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Hal Hefner’s “They Live” Inspired “Consume” Series

Artist and storyteller Hal Hefner has created a gorgeous series of poster style art pieces called “Consume” inspired by the 1988 John Carpenter film “They Live,” which, as each commercial break passes, seems to be more of a prescient (and depressingly accurate) warning of the totalitarian conformist consumer dystopia to come, much in the vein of “Network” or “1984,” than some mere sci-fi, space, alien slugfest starring wrestling legend Rowdy Roddy Piper and a host of everyman character actors.

Channeling pop culture icons, ad campaigns that have been scratched into the surface of all of our brains by endless repetition, the aforementioned alien overlords and graffiti artist gone good Shepard Fairey’s iconic Obama poster, Hefner has given us each a pair of those special sunglasses that we can’t just take off and ignore anymore.

Static Hopelessness or Hope and Change we can actually Believe in?

BUY MORE STUFF. BE HAPPY. YOU KNOW YOU WANT IT.… Read the rest

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Luis Quiles’ Bleak Pop Culture Visions

The-I-Phonekkake

The-I-Phonekkake

Spanish artist Luis Quiles has a dark, disturbing vision of modern life, consumerism, social media and sexuality…but what’s easily the most shocking aspect of his bleak, erotically charged portrayal of our apathetic, narcissistic social decay is that it really isn’t that shocking at all to a culture numbed down by constant, instant corporate gratification. Swipe to the left:

From CSGlobe.com:

There are many ways to take a stand when it comes to various social issues.

Luis Quiles, a Spanish artist… [who] does this by drawing pretty controversial cartoons, has spent the last few years creating hundreds of powerful drawings, showing a disturbingly accurate vision of our world.

And while most of his work can be rather disturbing, it’s also very eye-opening.

 Slaving to social media, child trafficking, dirty politics.

The following…images might make you feel kind of dirty, but they will also definitely make you think.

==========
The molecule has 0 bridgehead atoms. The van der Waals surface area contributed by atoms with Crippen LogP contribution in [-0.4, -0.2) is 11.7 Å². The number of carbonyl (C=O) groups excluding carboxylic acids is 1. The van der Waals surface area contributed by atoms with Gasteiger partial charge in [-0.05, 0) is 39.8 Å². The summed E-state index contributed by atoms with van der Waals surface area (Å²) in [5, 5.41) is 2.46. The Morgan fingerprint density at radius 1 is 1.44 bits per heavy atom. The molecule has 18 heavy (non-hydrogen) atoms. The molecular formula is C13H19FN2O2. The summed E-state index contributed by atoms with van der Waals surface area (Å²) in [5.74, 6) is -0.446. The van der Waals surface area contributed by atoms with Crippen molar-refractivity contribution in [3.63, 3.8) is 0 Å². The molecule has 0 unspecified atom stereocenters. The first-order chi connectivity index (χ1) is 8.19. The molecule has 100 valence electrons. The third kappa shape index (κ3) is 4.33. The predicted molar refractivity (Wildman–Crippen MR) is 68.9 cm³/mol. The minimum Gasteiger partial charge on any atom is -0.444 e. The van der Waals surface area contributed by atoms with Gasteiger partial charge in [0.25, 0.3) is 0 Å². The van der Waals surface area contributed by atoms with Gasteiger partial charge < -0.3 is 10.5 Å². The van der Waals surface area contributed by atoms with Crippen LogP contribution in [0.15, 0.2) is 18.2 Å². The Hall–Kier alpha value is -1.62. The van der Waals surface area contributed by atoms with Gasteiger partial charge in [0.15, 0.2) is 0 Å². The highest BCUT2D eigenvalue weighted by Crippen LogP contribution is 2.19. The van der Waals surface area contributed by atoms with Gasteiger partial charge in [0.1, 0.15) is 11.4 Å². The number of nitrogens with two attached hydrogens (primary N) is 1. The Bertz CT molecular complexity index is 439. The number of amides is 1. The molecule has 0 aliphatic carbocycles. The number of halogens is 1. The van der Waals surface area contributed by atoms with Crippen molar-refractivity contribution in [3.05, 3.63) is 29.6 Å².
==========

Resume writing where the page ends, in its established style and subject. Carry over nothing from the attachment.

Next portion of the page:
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Study: Internet Searches Causing Us to Think We’re Smarter Than We Really Are

Hartwig HKD (CC BY-ND 2.0)

Hartwig HKD (CC BY-ND 2.0)

Andrew Moran via Career Addict:

The next time you perform a web search on Google or Yahoo be sure to remember that you’re not actually as smart as you think you are. Internet searches are convincing us that we’re smarter than we are, says a new study by Yale University psychologists.

According to the latest study, surfing the Internet for various tidbits of information gives people the false impression, or “widely inaccurate view,” that they’re intelligent. The experts warn this could generate over-confidence and a false sense of self-esteem, which could then lead to the bad decisions down the line.

The Google Generation

Researchers came to this conclusion when they performed a series of experiments on study participants. More than 1,000 students had taken part in the research study. In one test, an Internet group had been provided with a link to a website that explains “how does a zip work?” and the other group was given a print-out sheet with the same information.

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Chilean artist Cecilia Avendaño’s strange and evocative portraits

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Cecilia Avendaño Bobillier. Santiago, Chile 1980.